Whether you are able to listen and seriously consider the ideas and opinions of raconteurs such as Fran Lebowitz (you certainly don’t need to agree with her) is a good indicator of whether you can accept that, yes, indeed, there are people who are cleverer, more informed and more disciplined in their thinking than you are. In contemporary America, however, accepting such a notion would be akin to heresy. When it comes to meaningful discourse, volume, personality and perceived passion are far more valued than intellectualism. This has created a depressing vacuum of ideas and insight in the public sphere.
Our country’s suspicion of and occasional outright scorn for the intelligentsia nearly guarantees that Public Speaking, a lively cinema conversation with Lebowitz, won’t find much of an audience — even if it is directed by Martin Scorsese. In a culture that dismisses informed and rigorously considered thought with such false truisms as “everyone is entitled to their opinion,” Lebowitz is particularly easy to ignore. Jewish, female and an unabashed New Yorker at heart, her incisive views on race, gender, aging, writing and the ridiculousness of American culture couldn’t possibly compare with the corn-pone wisdom of Nancy Grace and Bill O’Reilly, or the heated hyperbole of Internet comment threads.
Worse, Lebowitz has the audacity of intellectual confidence. Her tone, delivery, and lack of spontaneous inquiry (I don’t believe she asks a single probative question in Public Speaking) will no doubt be received by many as unearned and smug certainty. She knows, you listen. But where bloviators like Grace and O’Reilly shout and bully their way through a discussion, Lebowitz uses wit and erudition. With the former, you fear your disagreement will result in angry rebuke and recrimination; with the latter, you fear your ignorance will make you look foolish.
Scorsese moves from intimate tableside conversation to public-speaking events to informal Q&A with the expertise you’d expect from a master filmmaker, keeping his 82-minute portrait fleet and fascinating. Lebowitz’s wit is dry and bullish, with meaty reflections on her life, contemporary culture, and the brainy bloodsport that once was American intellectualism. But there’s something fidgety about Scorsese’s approach, a restlessness that betrays his need to have something happen. Compared with, say, the profound patience of Louis Malle’s My Dinner With Andre, Public Speaking, at times, feels impatient to get to the next point.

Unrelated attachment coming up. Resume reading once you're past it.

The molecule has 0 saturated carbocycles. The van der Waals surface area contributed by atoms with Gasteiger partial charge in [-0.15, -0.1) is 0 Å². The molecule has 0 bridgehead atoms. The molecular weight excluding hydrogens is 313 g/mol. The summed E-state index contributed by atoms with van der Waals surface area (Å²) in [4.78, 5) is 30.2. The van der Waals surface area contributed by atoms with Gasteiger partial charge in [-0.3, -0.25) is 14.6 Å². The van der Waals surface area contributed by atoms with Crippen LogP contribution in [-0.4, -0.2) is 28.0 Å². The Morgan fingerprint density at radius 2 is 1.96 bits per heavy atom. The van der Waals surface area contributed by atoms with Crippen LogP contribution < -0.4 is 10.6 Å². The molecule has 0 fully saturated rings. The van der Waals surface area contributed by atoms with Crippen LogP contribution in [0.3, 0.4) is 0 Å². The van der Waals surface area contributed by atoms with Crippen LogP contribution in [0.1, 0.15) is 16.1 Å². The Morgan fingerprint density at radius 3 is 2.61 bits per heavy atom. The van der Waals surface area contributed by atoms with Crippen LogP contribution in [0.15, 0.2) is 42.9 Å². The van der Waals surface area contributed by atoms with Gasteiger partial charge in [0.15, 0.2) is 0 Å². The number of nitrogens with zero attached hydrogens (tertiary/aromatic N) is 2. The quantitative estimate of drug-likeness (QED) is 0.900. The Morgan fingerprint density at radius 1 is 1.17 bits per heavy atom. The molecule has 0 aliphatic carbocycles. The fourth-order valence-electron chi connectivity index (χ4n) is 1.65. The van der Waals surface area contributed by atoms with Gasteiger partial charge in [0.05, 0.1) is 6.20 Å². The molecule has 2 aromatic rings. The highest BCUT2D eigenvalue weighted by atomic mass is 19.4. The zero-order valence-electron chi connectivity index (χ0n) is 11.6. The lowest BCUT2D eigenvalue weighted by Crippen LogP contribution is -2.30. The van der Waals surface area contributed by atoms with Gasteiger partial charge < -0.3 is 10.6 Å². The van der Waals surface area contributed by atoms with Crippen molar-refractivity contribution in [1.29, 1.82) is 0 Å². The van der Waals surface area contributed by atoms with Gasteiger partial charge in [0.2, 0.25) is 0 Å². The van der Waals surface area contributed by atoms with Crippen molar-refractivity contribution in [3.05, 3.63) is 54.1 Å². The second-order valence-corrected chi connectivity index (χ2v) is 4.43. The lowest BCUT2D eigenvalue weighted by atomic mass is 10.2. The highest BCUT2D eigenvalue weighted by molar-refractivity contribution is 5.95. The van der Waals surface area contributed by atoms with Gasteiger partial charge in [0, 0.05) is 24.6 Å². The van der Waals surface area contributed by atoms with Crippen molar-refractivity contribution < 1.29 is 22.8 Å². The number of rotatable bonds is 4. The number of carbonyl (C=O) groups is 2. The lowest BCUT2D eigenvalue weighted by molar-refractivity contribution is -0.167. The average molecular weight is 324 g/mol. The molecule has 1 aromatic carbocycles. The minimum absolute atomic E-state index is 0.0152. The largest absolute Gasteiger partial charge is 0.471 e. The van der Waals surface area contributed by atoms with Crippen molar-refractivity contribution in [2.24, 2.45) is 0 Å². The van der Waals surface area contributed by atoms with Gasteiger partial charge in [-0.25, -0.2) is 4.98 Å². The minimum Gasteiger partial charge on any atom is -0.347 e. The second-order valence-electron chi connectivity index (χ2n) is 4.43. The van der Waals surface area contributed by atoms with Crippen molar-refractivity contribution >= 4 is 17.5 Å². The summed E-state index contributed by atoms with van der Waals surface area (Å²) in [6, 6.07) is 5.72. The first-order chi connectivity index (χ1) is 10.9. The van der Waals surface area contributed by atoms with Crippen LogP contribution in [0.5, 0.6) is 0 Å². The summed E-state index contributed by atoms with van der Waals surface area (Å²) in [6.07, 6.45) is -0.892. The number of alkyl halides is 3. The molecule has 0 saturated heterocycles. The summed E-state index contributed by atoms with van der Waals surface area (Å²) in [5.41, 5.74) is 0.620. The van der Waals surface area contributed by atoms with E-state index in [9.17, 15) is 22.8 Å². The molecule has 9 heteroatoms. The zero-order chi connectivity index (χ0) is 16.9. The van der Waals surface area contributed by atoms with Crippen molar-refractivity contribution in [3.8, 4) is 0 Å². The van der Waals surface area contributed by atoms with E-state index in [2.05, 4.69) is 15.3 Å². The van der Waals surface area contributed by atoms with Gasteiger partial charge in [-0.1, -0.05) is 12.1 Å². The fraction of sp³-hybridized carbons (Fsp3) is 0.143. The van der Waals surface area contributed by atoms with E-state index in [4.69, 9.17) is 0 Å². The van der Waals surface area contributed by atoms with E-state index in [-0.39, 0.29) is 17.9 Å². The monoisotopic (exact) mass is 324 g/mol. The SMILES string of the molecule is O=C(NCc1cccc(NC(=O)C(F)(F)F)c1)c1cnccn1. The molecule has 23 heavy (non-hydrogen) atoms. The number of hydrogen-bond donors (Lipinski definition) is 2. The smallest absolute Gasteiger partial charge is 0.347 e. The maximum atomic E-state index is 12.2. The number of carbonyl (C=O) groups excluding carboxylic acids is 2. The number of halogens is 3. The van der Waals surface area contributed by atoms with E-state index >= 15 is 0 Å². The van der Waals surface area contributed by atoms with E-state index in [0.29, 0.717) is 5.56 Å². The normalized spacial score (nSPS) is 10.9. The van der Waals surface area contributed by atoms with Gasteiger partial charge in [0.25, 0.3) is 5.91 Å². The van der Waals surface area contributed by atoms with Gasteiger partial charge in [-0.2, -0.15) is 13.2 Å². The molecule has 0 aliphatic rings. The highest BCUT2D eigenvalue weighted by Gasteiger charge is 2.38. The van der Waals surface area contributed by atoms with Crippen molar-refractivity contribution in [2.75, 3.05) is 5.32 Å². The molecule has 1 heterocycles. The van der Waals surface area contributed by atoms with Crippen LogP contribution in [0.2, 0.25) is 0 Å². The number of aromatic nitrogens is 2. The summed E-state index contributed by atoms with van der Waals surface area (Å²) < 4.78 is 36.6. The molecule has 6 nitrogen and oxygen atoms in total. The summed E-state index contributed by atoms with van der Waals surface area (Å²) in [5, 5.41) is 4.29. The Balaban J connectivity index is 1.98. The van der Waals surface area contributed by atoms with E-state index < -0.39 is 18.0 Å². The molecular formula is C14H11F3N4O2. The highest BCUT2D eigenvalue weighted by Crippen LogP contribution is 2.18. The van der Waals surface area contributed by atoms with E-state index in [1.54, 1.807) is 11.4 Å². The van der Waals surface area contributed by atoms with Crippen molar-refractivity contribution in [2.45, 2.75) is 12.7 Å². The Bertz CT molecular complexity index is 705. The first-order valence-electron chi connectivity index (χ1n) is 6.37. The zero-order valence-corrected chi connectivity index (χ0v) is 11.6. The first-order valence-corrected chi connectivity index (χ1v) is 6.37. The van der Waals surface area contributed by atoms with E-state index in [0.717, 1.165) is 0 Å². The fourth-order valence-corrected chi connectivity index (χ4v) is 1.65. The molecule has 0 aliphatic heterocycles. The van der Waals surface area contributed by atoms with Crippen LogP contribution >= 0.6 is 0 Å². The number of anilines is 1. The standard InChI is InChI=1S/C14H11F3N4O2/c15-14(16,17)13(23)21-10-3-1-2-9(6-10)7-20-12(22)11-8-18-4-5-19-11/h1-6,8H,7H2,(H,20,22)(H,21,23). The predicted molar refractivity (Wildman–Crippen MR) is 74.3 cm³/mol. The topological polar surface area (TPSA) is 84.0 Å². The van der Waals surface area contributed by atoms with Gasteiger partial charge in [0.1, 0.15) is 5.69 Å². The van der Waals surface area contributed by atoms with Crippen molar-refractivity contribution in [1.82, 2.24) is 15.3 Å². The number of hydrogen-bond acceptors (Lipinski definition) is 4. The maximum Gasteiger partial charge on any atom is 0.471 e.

More unfortunately, the working-class New Yorker turned celebrated Hollywood auteur allows Lebowitz to hold court rather than be challenged or engaged. Enthralled by her barbed celebrity, he never penetrates Lebowitz’s persona to find the person beneath. This has been the case in all of Scorsese’s recent documentaries. As he did with Bob Dylan, the Rolling Stones and even the controversial Elia Kazan, his doc is more worshipful than inquisitive. It’d be too easy to interpret Scorsese’s passivity as an indicator of his intellectual self-worth, but I suspect Public Speaking’s good manners have more to do with the reticence of a literary fanboy’s admiration than the doubts of an artist who fears he isn’t worthy of the company he keeps. Still, it’s a tragic flaw, missing the opportunity to find out who his subject truly is, not just what she has to say.
Showing at 4:30 p.m. on Sunday, July 17, at the Detroit Film Theatre, inside the DIA, 5200 Woodward Ave., Detroit; 313-833-3237.